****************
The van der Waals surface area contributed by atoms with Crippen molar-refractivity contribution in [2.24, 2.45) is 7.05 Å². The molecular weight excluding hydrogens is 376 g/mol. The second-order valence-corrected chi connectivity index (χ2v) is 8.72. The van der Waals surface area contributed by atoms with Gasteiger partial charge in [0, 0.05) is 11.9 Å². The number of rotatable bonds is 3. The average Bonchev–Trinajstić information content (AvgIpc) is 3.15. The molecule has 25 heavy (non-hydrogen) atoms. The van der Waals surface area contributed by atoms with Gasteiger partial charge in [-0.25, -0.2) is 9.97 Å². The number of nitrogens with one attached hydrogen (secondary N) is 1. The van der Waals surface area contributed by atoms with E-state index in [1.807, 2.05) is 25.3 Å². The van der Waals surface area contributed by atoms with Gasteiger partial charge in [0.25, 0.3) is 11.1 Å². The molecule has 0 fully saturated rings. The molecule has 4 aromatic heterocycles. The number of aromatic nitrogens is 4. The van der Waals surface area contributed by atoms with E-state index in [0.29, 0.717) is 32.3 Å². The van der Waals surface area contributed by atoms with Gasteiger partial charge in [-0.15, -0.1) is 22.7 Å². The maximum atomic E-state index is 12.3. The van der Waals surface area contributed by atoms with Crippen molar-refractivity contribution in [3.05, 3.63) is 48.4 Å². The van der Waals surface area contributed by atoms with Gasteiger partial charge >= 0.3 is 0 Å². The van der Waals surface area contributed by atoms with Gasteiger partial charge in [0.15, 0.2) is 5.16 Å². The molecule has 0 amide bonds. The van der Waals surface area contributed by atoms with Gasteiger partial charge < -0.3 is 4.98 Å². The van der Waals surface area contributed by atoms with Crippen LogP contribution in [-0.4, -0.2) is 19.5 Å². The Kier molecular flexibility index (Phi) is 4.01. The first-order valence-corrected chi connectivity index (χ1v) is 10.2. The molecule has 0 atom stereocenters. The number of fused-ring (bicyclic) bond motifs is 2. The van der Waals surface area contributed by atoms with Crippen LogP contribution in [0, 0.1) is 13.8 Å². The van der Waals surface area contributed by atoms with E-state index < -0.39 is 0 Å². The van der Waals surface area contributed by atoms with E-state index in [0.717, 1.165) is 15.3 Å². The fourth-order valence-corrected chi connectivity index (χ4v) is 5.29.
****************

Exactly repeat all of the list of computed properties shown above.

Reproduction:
The van der Waals surface area contributed by atoms with Crippen molar-refractivity contribution in [2.24, 2.45) is 7.05 Å². The molecular weight excluding hydrogens is 376 g/mol. The second-order valence-corrected chi connectivity index (χ2v) is 8.72. The van der Waals surface area contributed by atoms with Gasteiger partial charge in [0, 0.05) is 11.9 Å². The number of rotatable bonds is 3. The average Bonchev–Trinajstić information content (AvgIpc) is 3.15. The molecule has 25 heavy (non-hydrogen) atoms. The van der Waals surface area contributed by atoms with Gasteiger partial charge in [-0.25, -0.2) is 9.97 Å². The number of nitrogens with one attached hydrogen (secondary N) is 1. The van der Waals surface area contributed by atoms with E-state index in [1.807, 2.05) is 25.3 Å². The van der Waals surface area contributed by atoms with Gasteiger partial charge in [0.25, 0.3) is 11.1 Å². The molecule has 0 fully saturated rings. The molecule has 4 aromatic heterocycles. The number of aromatic nitrogens is 4. The van der Waals surface area contributed by atoms with E-state index in [0.29, 0.717) is 32.3 Å². The van der Waals surface area contributed by atoms with Gasteiger partial charge in [-0.15, -0.1) is 22.7 Å². The maximum atomic E-state index is 12.3. The van der Waals surface area contributed by atoms with Crippen molar-refractivity contribution in [3.05, 3.63) is 48.4 Å². The van der Waals surface area contributed by atoms with Gasteiger partial charge >= 0.3 is 0 Å². The van der Waals surface area contributed by atoms with Gasteiger partial charge in [0.15, 0.2) is 5.16 Å². The molecule has 0 amide bonds. The van der Waals surface area contributed by atoms with Gasteiger partial charge < -0.3 is 4.98 Å². The van der Waals surface area contributed by atoms with Crippen LogP contribution in [-0.4, -0.2) is 19.5 Å². The Kier molecular flexibility index (Phi) is 4.01. The first-order valence-corrected chi connectivity index (χ1v) is 10.2. The molecule has 0 atom stereocenters. The number of fused-ring (bicyclic) bond motifs is 2. The van der Waals surface area contributed by atoms with Crippen LogP contribution in [0, 0.1) is 13.8 Å². The van der Waals surface area contributed by atoms with E-state index < -0.39 is 0 Å². The van der Waals surface area contributed by atoms with E-state index in [0.717, 1.165) is 15.3 Å². The fourth-order valence-corrected chi connectivity index (χ4v) is 5.29.